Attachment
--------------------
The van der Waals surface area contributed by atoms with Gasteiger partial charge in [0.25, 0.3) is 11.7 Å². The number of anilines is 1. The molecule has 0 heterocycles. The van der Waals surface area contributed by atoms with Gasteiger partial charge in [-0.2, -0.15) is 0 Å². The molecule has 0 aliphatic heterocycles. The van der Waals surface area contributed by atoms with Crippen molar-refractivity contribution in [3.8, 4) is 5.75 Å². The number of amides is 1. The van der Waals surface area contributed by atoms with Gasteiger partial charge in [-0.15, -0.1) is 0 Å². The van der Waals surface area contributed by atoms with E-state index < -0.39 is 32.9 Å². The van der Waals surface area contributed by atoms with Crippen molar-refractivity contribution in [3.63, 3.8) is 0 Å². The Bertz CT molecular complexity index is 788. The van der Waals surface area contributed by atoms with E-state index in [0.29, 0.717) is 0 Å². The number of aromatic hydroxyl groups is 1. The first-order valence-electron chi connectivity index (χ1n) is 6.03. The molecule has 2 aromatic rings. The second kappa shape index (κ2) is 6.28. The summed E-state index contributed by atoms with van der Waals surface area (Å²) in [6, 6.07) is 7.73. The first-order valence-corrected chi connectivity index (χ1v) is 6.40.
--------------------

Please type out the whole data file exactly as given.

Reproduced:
The van der Waals surface area contributed by atoms with Gasteiger partial charge in [0.25, 0.3) is 11.7 Å². The number of anilines is 1. The molecule has 0 heterocycles. The van der Waals surface area contributed by atoms with Gasteiger partial charge in [-0.2, -0.15) is 0 Å². The molecule has 0 aliphatic heterocycles. The van der Waals surface area contributed by atoms with Crippen molar-refractivity contribution in [3.8, 4) is 5.75 Å². The number of amides is 1. The van der Waals surface area contributed by atoms with Gasteiger partial charge in [-0.15, -0.1) is 0 Å². The van der Waals surface area contributed by atoms with E-state index < -0.39 is 32.9 Å². The van der Waals surface area contributed by atoms with Crippen molar-refractivity contribution in [3.63, 3.8) is 0 Å². The Bertz CT molecular complexity index is 788. The van der Waals surface area contributed by atoms with E-state index in [0.29, 0.717) is 0 Å². The number of aromatic hydroxyl groups is 1. The first-order valence-electron chi connectivity index (χ1n) is 6.03. The molecule has 2 aromatic rings. The second kappa shape index (κ2) is 6.28. The summed E-state index contributed by atoms with van der Waals surface area (Å²) in [6, 6.07) is 7.73. The first-order valence-corrected chi connectivity index (χ1v) is 6.40.